By Maggie Beamguard
Graduation season has arrived. I’ve attended a few commencement ceremonies through the years — my sisters’, a few friends’, my own, even as a guest on the platform.
If we are honest, graduations can be tortuous affairs.
The crowd endures lengthy if not heartfelt speeches and a colossal litany of names in anticipation of the one brief moment when their graduate’s name is announced, hopefully correctly. The student’s march across the stage is fleeting. With a handshake and a photo op with a dummy degree, they have done it. Exit stage right into a vast, promising future.
For the first time, I’m about to attend a graduation for a human being I created.
Our daughter will walk across the stage at Pinecrest High School in June along with her distinguished classmates. I freely admit I’m infinitely more invested in her moment than anyone else.
As the first one to look into her eyes, I’ve kept my close eye on her for 17 years. Through all the early sleepless nights to the late nights waiting for her to safely come home, I’ve worried over, nurtured through and loved-on this child. Now I watch her step out on her own.
The scenes of her childhood flash frequently as the big day draws close. I see her smiling up from her crib, gripping fast to my hand on the way to preschool, bringing home pockets full of rocks collected from the playground, learning how to ride a bike, catching fireflies, sleeping soundly, singing that solo at the school festival.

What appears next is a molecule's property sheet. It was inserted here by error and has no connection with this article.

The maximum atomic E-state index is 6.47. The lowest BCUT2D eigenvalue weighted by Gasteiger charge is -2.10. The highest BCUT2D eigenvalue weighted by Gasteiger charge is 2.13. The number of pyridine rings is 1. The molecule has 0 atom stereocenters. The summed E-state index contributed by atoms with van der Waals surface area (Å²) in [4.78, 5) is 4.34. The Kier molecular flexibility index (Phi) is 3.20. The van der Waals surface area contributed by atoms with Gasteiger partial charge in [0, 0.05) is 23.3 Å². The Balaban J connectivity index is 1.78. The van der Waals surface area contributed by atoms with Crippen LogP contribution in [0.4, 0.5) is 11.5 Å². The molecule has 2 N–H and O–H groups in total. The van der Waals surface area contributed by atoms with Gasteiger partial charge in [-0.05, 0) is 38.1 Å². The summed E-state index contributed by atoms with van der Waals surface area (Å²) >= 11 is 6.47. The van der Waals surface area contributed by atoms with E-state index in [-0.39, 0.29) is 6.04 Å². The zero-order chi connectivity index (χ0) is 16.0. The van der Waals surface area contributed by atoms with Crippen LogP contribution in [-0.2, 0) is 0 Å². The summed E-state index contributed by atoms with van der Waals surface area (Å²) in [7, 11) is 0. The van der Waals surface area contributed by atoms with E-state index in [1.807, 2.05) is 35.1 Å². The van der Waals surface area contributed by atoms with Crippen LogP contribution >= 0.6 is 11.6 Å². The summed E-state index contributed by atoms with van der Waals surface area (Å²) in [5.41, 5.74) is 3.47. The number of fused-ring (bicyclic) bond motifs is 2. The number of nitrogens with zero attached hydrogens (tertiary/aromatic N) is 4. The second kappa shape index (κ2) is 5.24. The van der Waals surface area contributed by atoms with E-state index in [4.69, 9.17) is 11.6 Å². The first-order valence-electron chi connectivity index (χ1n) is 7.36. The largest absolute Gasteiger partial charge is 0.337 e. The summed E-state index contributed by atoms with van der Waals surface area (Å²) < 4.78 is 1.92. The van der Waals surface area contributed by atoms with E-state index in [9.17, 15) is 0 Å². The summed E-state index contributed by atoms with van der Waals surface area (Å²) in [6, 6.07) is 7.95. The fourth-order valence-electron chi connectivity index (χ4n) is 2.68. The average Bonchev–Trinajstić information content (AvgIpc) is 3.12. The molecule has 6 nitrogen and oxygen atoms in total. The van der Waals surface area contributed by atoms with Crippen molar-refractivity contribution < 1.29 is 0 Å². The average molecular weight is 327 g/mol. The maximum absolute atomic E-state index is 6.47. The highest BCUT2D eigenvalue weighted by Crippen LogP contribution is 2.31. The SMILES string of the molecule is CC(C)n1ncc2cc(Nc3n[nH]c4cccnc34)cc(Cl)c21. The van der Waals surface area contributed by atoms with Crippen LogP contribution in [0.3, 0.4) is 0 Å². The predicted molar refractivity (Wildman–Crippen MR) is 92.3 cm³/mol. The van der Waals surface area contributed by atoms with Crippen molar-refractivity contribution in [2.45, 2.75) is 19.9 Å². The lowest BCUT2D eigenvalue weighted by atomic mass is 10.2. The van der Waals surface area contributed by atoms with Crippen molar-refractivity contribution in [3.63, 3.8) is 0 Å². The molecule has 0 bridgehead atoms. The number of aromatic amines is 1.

With the precious memories come a few unpleasant ones too — the feverish nights with a bucket nearby, the skinned knees, the hurt feelings and the rolls of the eyes.
This one instant feels too small to contain 17 years of love and learning, toil and tears, hopes and fears, achievements and let downs, countless practices, games, performances, projects, prayers, papers and tests of knowledge, character and friendship.
It’s why I’m planning to bring the Kleenex. Only a stoic could witness such a moment and not feel a lump in the throat or tears welling in the eyes. At least I won’t be the only one.
We didn’t arrive here on our own and thank goodness for that. Grandparents, aunts, uncles, neighbors, church members, friends and perhaps most important of all — teachers — guided our grad.
But when the Class of 2023 switches their tassels, I hope they do so with a sense of great personal accomplishment. Not many generations can say their formative teenage years were disrupted by a pandemic. One week they were rounding the corner of their freshman year spring break, and the next they were grounded at home with laptop computers. Their most normal year of high school was this senior year.
So they will be walking across the stage, throwing caps in the air and breathing a sigh of relief from now-unmasked faces. Bravo, kids. You’ve shown us what it means to be resilient.
This moment is your triumph, your teachers’ success story and your parents’ bittersweet joy.
Contact Maggie Beamguard at email@example.com.